2D complex-numbered space can be imaged as a pyramid (with no base) consisting of one real, one imaginary, and two mixed real-imaginary joined surfaces. The joystick has one of its end matched with the pyramid’s top by a hinge; a certain shift of the stick gives components of a new dyad vectors and co-vectors. From these fractal elements, a new Q-frame providing the assigned reorientation of the spacecraft is straightforwardly built.

All reorientation parameters providing operations in the fractal space are in fact the components of the matrix USU2; therefore, the unit vector directing the axis of instant rotation is given by Eq. (52); the fractal rotation angle is


Eqs. (59), (52), (56), and (37) suggest a very simple algorithm for computation of all parameters of a single rotation and resulting matrices of a reoriented Q-triad describing new orientation of a spacecraft.

The technological scheme of the reorientation procedure can be briefly outlined as the following steps:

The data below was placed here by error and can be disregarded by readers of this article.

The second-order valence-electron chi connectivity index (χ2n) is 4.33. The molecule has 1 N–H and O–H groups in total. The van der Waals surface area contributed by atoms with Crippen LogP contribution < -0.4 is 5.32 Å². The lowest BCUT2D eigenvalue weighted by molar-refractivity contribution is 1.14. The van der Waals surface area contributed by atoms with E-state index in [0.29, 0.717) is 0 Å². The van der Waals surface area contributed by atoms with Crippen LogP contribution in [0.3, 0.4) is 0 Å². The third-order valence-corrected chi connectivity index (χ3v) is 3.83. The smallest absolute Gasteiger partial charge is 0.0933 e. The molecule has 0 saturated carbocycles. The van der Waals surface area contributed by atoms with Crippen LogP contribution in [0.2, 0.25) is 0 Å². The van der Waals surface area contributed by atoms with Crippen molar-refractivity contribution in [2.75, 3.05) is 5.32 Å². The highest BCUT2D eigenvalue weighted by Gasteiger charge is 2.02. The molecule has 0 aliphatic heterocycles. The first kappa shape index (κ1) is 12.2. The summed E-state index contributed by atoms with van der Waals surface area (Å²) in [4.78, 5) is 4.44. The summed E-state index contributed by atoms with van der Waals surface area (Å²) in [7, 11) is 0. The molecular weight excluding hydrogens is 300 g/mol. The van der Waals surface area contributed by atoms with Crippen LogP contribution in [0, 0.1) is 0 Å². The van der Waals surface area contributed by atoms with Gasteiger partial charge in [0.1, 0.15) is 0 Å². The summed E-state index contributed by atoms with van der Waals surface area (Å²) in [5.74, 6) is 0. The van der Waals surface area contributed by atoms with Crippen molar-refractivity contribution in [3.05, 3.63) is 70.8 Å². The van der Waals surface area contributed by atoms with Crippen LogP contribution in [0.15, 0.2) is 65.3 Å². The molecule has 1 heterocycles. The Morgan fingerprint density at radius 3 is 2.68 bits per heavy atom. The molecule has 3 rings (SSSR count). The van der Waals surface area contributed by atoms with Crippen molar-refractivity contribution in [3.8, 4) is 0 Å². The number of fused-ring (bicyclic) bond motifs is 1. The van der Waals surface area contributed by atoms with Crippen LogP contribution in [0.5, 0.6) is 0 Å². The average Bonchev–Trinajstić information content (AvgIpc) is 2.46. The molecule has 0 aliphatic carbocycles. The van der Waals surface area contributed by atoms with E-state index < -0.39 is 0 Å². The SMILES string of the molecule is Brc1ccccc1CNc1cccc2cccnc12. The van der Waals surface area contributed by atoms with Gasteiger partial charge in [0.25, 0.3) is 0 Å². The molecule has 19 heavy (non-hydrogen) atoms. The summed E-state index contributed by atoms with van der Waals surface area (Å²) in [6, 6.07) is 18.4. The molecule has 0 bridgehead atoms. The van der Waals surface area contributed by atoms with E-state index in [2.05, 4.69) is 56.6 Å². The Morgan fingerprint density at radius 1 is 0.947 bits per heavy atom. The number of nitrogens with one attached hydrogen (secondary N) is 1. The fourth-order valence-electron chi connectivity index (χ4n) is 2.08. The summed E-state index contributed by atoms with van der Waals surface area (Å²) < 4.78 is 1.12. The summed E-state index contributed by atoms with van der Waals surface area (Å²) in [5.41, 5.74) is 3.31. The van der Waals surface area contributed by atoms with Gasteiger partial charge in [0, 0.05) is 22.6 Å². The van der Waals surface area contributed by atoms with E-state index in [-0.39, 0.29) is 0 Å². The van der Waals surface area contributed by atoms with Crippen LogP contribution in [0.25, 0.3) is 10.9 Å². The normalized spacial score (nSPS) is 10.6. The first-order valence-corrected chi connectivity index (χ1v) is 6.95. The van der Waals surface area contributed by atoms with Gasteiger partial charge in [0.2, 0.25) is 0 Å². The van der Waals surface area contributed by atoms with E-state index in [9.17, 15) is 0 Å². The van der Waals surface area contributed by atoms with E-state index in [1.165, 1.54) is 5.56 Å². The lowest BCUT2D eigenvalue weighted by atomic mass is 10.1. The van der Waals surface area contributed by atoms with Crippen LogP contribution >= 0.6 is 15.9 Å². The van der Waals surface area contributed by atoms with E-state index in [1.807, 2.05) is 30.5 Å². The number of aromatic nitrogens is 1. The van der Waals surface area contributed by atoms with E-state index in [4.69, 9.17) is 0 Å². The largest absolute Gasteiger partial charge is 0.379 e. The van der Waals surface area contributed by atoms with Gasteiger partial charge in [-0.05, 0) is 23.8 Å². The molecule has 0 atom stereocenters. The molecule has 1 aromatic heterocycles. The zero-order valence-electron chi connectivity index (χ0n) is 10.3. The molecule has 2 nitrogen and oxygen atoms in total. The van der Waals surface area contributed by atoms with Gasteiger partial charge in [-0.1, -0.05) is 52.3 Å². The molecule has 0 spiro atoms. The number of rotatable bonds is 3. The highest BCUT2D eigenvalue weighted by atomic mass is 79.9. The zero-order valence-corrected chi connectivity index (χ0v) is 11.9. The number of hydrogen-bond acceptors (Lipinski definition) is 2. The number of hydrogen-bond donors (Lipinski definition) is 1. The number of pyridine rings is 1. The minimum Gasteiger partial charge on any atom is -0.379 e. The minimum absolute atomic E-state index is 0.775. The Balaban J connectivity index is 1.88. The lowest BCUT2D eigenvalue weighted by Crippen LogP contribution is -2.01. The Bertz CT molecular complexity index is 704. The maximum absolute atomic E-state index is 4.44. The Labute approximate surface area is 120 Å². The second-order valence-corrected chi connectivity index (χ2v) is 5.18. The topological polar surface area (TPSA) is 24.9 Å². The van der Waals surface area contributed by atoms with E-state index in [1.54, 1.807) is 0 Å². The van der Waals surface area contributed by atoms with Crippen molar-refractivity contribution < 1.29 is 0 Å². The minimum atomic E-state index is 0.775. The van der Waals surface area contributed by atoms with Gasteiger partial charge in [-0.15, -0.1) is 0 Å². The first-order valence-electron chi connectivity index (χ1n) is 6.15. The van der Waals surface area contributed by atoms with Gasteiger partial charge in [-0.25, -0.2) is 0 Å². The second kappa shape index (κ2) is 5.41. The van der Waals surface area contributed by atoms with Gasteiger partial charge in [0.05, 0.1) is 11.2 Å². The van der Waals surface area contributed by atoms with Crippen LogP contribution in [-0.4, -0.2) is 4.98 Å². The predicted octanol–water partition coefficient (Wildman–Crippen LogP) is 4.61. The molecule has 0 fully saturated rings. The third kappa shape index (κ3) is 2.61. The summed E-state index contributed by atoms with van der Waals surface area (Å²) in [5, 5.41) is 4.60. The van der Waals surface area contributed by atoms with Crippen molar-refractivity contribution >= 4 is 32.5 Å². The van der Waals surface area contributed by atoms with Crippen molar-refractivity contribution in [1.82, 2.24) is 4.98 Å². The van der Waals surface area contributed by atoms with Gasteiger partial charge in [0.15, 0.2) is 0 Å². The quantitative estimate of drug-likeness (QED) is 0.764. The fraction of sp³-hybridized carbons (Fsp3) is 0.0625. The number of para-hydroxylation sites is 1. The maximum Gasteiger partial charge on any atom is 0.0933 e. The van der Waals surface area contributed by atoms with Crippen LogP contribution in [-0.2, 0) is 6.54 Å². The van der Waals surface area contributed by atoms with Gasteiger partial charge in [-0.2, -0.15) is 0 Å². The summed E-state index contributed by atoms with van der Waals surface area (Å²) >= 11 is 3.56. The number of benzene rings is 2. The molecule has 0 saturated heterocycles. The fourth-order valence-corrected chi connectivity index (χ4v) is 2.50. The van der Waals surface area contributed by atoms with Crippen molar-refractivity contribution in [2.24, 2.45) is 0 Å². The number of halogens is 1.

• A spacecraft reorientation is assigned by a series of simple rotations [Eq. (40)].

  • Components of the rotation axis vector are computed [Eq. (52)].

  • The angle of fractal rotation is computed [Eq. (59)].

  • The dyad and resulting Q-triad are computed [Eqs. (56), (37), much simpler than in Eq. (49)].

  • If the computed and assigned frames match, then the rotation parameters are sent to the operational systems realizing the reorientation.

The study suggested in Section 5 gives detailed analysis of math mechanisms linking two different approaches to solution of an object’s reorientation task, a consequent 3D rotations described by matrices and a single rotation about an instant axis described by matrices. We like to emphasize importance (and original form) of Eqs. (48) and (49) explicitly demonstrating the projector-eigenvalue decomposition of any SO3R matrix, so immediately giving technological values of the single rotation. Another novel math feature of the problem is its connection with subgeometric properties of a fractal complex number surface.